Electronic student portfolios: documenting learning in grade 2/3

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de Maere-Hipken, Karen
University of Lethbridge. Faculty of Education
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Lethbridge, Alta. : University of Lethbridge, Faculty of Education, 2002
Capturing, documenting, assessing, and highlighting the dynamic nature of learning has challenged educators for decades. Student portfolios offer flexible and versatile options in meeting these goals. Rapid advances in technology have permitted and indeed, enticed educators in the exploration of electronic portfolios. Technology such as computers, scanners, digital cameras, CD writers, and the World Wide Web have expanded the possibilities in documenting student growth and learning. My qualitative study focuses on using electronic portfolios in my grade 2/3 class at Blackie School. Four students were selected to participate, with equal representation from males, females, grade 2, and grade 3. The participants compiled electronic portfolios to document their learning and growth throughout the school's second reporting period. The creation of the electronic portfolios took place over a six-week period in March and April 2001. Data was collected from my journal, observations, student journals, student surveys, and parent surveys. From the data, two general conclusions emerged. Firstly, an electronic showcase portfolio or an electronic component within the traditional paper portfolio, may be more viable options for Division I (K-3) students. The time and challenges encountered in digitizing the volumes of paper samples necessary for an electronic process portfolio were enormous. Secondly, a robust computer network including a fileserver and peripherals are essential, as is technological support and training for educators. The computer system must be able to support the daily demands of the general school population in addition to supporting massive multimedia files created by electronic portfolios. Indeed, technology can be incorporated into student portfolios, offering new avenues in documenting student learning and growth. However, the extent and role of technology must be examined. This study revealed that, given the current setting at Blackie School, creating completely electronic student process portfolios for a full class of Division I students would not be a viable alternative at this time. This study documents our experiences with creating electronic student portfolios in grade 2/3. I hope that it will be of some assistance to other Division I educators in exploring and determining the role of technology in documenting student learning.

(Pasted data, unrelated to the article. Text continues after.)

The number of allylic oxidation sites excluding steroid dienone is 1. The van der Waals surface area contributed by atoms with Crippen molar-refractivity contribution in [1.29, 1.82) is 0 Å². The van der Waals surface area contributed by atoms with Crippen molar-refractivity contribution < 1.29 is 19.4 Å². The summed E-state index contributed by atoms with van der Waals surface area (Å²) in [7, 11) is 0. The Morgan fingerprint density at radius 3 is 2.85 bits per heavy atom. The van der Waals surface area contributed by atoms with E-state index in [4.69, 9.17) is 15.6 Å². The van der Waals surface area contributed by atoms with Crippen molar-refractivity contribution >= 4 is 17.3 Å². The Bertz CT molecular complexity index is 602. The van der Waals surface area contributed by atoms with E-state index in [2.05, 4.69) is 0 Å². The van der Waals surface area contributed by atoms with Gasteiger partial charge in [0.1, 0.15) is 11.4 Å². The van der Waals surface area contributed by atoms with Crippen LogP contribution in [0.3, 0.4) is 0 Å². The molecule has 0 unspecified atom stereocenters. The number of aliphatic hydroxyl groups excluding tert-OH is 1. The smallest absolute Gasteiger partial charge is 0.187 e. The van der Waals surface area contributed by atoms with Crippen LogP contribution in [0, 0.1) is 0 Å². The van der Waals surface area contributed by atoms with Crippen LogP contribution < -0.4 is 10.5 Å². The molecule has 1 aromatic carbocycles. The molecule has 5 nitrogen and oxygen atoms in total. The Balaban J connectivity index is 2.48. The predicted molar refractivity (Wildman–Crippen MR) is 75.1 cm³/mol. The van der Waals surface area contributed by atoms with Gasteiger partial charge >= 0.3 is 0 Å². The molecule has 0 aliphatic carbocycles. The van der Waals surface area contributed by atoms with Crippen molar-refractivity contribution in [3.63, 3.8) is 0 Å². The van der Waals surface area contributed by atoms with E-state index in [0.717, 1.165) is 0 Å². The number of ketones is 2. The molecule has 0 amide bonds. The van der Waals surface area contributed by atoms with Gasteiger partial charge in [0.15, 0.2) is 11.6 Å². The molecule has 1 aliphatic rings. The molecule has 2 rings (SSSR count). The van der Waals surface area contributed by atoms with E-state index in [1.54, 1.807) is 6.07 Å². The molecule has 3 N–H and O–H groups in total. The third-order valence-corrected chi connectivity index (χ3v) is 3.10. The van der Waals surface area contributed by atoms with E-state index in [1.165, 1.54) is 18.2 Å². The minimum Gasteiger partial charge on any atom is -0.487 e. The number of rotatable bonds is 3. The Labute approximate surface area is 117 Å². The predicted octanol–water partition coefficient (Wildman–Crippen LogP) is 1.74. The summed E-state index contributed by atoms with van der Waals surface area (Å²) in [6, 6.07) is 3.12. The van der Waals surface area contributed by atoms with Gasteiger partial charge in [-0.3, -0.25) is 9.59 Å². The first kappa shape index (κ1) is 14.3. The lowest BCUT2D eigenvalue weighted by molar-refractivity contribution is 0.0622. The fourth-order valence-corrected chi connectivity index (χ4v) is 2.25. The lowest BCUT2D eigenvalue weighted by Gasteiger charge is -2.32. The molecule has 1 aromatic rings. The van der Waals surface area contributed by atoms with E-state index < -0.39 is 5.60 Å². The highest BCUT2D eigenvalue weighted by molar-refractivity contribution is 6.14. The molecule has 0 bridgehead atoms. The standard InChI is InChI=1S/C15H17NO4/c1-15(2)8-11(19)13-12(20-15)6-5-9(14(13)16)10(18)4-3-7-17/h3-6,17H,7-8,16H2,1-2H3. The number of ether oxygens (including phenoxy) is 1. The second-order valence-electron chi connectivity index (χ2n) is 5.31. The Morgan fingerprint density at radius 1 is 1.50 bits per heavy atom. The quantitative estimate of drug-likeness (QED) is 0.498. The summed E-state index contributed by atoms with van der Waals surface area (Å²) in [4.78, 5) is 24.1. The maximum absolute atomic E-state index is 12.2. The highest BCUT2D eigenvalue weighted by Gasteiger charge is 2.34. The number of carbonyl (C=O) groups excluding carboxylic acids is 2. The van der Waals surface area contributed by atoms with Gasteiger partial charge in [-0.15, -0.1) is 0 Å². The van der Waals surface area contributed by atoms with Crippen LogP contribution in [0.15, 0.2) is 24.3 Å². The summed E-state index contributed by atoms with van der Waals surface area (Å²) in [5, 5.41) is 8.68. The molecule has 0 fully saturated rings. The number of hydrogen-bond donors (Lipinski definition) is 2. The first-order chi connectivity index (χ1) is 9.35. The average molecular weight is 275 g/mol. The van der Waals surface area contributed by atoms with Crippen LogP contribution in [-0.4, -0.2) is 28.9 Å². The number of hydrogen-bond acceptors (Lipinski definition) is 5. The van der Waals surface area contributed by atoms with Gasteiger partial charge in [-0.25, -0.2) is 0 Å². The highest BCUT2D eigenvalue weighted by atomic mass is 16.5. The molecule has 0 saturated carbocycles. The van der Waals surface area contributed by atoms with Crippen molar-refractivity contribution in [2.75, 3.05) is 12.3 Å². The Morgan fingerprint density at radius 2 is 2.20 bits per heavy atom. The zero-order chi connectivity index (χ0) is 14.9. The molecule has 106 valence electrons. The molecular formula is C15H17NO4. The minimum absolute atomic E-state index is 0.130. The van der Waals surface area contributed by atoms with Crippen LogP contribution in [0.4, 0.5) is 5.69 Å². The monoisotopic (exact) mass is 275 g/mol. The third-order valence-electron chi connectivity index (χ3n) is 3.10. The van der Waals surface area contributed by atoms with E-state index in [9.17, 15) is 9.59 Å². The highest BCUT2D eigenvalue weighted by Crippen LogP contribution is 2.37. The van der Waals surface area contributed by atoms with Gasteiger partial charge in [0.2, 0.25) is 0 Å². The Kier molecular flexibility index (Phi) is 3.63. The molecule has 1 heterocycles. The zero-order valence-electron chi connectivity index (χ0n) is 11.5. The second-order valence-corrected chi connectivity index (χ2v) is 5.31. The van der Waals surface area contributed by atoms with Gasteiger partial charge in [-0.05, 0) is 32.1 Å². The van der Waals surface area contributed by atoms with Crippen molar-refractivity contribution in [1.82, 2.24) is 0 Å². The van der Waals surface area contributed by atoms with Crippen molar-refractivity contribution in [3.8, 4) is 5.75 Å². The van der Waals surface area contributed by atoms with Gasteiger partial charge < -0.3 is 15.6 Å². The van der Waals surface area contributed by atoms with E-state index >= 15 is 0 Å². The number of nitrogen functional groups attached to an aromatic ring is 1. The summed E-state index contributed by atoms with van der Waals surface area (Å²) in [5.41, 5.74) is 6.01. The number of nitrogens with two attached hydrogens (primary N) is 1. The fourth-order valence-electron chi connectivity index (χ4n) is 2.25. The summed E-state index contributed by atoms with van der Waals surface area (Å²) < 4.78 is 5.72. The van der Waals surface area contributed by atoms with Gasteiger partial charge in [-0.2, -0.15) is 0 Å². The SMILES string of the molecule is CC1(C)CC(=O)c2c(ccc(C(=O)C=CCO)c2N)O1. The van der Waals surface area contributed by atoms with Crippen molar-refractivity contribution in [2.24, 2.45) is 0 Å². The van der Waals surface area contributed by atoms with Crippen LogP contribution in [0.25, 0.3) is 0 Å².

xi, 81 leaves ; 29 cm. --
Education, Primary -- Alberta , Portfolios in education